The “Mesoamerica” project, ports and international maritime trade as regional integration modes in the Caribbean

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Lidia Fromm Cea-photo_tailleOKUnder the mandate of periodic Tuxtla Presidential Summits, the Mesoamerica Integration and Development Project is a high-level political space for coordination and dialogue on cooperation, development and priority projects in 8 sectors that improve living conditions of mesoamerican citizens in the ten member countries that come together to discuss and define regional development priorities and policies that complement national development plans.
The 2008 Tuxtla Presidential Summit instructed to implement a project for short-distance transport by sea. Mesoamerican transport authorities carried out a Regional Assessment of Port Performance and Connectivity in 49 ports to design a short sea-shipping system to accelerate intra-regional trade, reduce land freight traffic and raise the region´s overall competitiveness index. The Assessment indicated that ports suffer all sorts of different kinds of disruptions that cause havoc within the supply chain and elevate costs that hinder the region’s competitiveness-from bad weather, strikes or labor disputes, earthquakes and natural disasters, port congestion, disease outbreaks, travel warnings and geopolitical issues to holidays and even terrorism.
The Assessment delivered a series of recommendations that Mesoamerica has started to implement. These recommendations are the following:
•    Minimize risk of disruptions on ports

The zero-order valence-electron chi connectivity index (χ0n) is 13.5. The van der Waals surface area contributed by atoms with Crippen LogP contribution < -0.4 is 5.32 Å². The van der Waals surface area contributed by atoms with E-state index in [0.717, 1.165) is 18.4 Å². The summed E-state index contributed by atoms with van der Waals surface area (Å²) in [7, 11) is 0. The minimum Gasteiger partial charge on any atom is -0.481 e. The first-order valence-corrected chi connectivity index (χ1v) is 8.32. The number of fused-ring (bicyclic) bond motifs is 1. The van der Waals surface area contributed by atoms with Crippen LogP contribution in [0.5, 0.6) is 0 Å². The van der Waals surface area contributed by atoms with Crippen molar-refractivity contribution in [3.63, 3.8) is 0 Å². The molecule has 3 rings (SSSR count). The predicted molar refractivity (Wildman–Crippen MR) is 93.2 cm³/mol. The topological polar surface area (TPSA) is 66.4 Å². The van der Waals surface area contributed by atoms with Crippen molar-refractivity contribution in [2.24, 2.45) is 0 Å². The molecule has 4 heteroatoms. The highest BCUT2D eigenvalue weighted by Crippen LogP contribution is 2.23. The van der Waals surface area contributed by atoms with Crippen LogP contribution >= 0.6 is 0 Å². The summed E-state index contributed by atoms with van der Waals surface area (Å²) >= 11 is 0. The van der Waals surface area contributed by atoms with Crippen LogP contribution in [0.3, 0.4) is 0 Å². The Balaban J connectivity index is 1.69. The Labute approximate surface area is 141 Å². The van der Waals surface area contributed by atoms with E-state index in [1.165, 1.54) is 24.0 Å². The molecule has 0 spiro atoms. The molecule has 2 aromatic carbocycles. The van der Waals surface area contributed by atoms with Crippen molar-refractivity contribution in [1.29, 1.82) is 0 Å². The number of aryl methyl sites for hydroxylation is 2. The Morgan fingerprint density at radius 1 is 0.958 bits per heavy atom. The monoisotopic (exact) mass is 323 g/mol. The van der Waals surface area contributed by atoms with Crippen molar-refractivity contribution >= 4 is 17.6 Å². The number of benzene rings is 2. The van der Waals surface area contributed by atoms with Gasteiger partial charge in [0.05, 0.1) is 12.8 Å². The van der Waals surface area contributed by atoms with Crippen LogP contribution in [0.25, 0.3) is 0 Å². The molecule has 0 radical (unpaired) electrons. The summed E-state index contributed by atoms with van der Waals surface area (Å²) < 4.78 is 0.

•    Streamline port operations to be more efficient
•    Work regionally to integrate customs among the countries
•    Design a regional policy for multimodal transportation and ensure connectivity
•    Create nautical charts
•    Engage in reform to reduce logistics costs
•    Carry out capacity development in staff; South-South cooperation is just perfect for this.
Under the light of this successful regional experience, and considering the challenges that globalization poses for the Caribbeans, a new question has emerged from these discussions: can Mesoamerican and Caribbean countries jointly design and implement an inter-regional multimodal transport network to foster trade among our regions and trigger inclusive economic growth for our countries?

Lidia Fromm Cea is a recognized academic and international speaker, with a solid experience in development. Her professional background is linked to the Honduran Government, where she served as Viceminister for Social Policies in the Ministry for Social Development. She also served as Director General for Development Cooperation in the Ministry for Planning and Development Cooperation, where she promoted a web-based information platform that makes aid transparent and also represented countries in the region during the negotiations of the Busan Outcome Document and the institutional arrangements of the new Global Partnership for Effective Development Cooperation. Previously, she worked for international cooperation agencies such as the World Bank in Honduras, the Canadian International Development Agency (CIDA), KfW Development Bank and the German Technical Cooperation Agency (GIZ) in Honduras.
Always in the international field, she has been a guest lecturer on different topics, such as Development Cooperation and Aid Efficiency, Human Development and Education in different countries like Germany, Dominican Republic, Korea and Central America. She is author of specialized through the Educational and Cultural Coordination Central American Integration System (SICA/CECC).
As of January 2015, she is the Executive Director of the Mesoamérica Integration and Development Project, which is a high-level political space for coordination and dialogue on cooperation, development and priority projects in 8 sectors that improve living conditions of mesoamerican citizens in the ten member countries.

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